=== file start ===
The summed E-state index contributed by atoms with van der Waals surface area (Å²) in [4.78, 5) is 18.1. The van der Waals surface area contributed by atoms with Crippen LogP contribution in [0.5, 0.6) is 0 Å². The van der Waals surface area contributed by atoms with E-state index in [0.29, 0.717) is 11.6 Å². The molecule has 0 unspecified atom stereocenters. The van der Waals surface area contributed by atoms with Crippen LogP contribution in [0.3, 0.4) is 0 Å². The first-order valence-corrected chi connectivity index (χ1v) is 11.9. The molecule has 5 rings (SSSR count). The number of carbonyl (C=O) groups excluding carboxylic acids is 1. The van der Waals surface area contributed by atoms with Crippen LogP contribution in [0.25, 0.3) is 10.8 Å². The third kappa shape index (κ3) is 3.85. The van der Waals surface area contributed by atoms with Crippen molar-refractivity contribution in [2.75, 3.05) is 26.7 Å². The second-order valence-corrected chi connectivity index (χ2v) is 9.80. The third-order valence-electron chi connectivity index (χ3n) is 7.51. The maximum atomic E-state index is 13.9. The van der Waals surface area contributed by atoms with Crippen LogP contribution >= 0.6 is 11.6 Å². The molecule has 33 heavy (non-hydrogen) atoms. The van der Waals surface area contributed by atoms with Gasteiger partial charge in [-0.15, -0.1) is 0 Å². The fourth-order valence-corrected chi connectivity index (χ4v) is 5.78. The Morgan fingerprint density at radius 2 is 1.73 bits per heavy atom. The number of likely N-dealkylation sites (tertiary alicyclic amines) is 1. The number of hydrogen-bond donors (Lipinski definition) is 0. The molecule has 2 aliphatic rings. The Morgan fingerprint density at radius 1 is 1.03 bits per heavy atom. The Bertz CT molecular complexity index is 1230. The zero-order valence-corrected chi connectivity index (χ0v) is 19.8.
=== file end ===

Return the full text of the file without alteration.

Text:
The summed E-state index contributed by atoms with van der Waals surface area (Å²) in [4.78, 5) is 18.1. The van der Waals surface area contributed by atoms with Crippen LogP contribution in [0.5, 0.6) is 0 Å². The van der Waals surface area contributed by atoms with E-state index in [0.29, 0.717) is 11.6 Å². The molecule has 0 unspecified atom stereocenters. The van der Waals surface area contributed by atoms with Crippen LogP contribution in [0.3, 0.4) is 0 Å². The first-order valence-corrected chi connectivity index (χ1v) is 11.9. The molecule has 5 rings (SSSR count). The number of carbonyl (C=O) groups excluding carboxylic acids is 1. The van der Waals surface area contributed by atoms with Crippen LogP contribution in [0.25, 0.3) is 10.8 Å². The third kappa shape index (κ3) is 3.85. The van der Waals surface area contributed by atoms with Crippen molar-refractivity contribution in [2.75, 3.05) is 26.7 Å². The second-order valence-corrected chi connectivity index (χ2v) is 9.80. The third-order valence-electron chi connectivity index (χ3n) is 7.51. The maximum atomic E-state index is 13.9. The van der Waals surface area contributed by atoms with Crippen LogP contribution >= 0.6 is 11.6 Å². The molecule has 33 heavy (non-hydrogen) atoms. The van der Waals surface area contributed by atoms with Gasteiger partial charge in [-0.15, -0.1) is 0 Å². The fourth-order valence-corrected chi connectivity index (χ4v) is 5.78. The Morgan fingerprint density at radius 2 is 1.73 bits per heavy atom. The number of likely N-dealkylation sites (tertiary alicyclic amines) is 1. The number of hydrogen-bond donors (Lipinski definition) is 0. The molecule has 2 aliphatic rings. The Morgan fingerprint density at radius 1 is 1.03 bits per heavy atom. The Bertz CT molecular complexity index is 1230. The zero-order valence-corrected chi connectivity index (χ0v) is 19.8.